“F” can stand for a lot of things to different people–depending on where their mind is.
As a Morse Radio intercept operator in the military, we learned the code by associating the cadence of the dots and dashes of the letters in the alphabet to the cadence of ordinary phrases.
For example, to someone familiar with Morse code charts, “F” is written as dot dot dash dot. But experienced radio men do not use dots and dashes in their lingo. They use dits and dahs to stand for dots and dashes. So, from experienced lips, it would seem that “F” would be spoken as dit dit dah dit. But not so . Here’s why:
You see, in true radio lingo, when two consecutive dits are used to make part of the coded for a particular letter, they are not sounded as separate, single-syllable words, but are combined into one double-syllable word, and sounded out as “ditty”. So, dit dit becomes “ditty” when spoken.
Therefore, when “F” (dit dit dah dit)is articulated in experienced Morse lingo, as ditty dah dit, with the first two dits expressed as ditty, and final dit being expressed singularly as “dit”: “ditty dah dit”. See how simple that is?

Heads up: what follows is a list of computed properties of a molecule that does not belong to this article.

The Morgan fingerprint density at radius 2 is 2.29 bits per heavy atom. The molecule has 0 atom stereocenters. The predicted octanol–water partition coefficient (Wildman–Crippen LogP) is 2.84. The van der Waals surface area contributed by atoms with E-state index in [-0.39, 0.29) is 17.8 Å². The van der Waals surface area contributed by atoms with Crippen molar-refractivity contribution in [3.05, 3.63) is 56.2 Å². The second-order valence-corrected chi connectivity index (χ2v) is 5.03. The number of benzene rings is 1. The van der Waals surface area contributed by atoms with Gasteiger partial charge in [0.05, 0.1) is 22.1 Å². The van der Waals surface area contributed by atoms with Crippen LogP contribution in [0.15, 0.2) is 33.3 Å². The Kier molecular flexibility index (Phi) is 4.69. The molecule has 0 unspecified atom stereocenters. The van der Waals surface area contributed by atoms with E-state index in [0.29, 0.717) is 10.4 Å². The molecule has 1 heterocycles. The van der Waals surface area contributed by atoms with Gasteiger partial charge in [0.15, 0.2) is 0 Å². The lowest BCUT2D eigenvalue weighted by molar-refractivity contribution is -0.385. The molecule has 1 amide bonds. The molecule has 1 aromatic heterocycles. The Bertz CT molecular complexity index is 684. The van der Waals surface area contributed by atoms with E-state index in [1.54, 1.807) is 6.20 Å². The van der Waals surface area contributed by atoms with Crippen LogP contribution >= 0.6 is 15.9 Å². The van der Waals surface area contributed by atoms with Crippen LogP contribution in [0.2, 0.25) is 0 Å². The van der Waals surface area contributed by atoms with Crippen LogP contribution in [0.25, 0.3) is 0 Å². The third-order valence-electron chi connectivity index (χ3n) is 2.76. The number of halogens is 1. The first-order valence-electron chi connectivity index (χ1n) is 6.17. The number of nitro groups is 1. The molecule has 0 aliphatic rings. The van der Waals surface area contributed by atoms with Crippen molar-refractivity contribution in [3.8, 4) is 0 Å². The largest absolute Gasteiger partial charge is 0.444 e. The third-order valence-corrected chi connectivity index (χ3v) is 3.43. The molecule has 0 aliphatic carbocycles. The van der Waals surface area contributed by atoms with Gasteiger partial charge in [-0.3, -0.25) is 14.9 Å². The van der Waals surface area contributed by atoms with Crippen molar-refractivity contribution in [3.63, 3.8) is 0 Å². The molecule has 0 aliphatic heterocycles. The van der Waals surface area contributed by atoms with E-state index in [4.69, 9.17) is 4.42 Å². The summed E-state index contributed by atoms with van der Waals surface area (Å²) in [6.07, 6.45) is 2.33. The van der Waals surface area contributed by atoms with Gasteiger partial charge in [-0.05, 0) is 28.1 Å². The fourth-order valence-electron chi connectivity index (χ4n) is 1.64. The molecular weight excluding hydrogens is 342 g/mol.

Here’s where it gets funny:
As I said above, operators learn the code by associating the combined sounds of the dits and dahs in individual letters with the sound of ordinary phrases. An example: “N” in code is dah dit, and students learn that N–in code–sounds like “Got It”. (Geddit? Dah Dit, Got It). Okay…
Yes, every letter in the alphabet, when converted to Morse Code, has a similarly sounding phrase attached to it for learning purposes. For example, “Q” is, dah dah dit dah, or “Pay Day today”.
Believe it or not, this is the system that military radio schools use to teach young men and women how to recognize the sounds of dits and dahs of Morse Code and to be abe to slap the words down on paper.
And this brings me back to “F” day, and the subject of this message: Remember, “F” is ditty-dah-dit. And ditty dah dit sound like… (and you’re gonna just crap when you hear this)…in learning lingo, ditty dah dit sounds like “get a haircut”. So, today is the day I have to go get a haircut.
BTW, Beau Pinder (North Puffin’s mayor and general roue)’s initials are BP.
“B” is dah-dit-dit-dit, or dah ditty dit. In learning lingo, dah ditty dit sounds like “Big Chickenshit”. but it gets better:
“P” is sounded out as dit dah dah dit, or “The Girls Love it.”
Hasn’t this been an interesting message?
— George Poleczech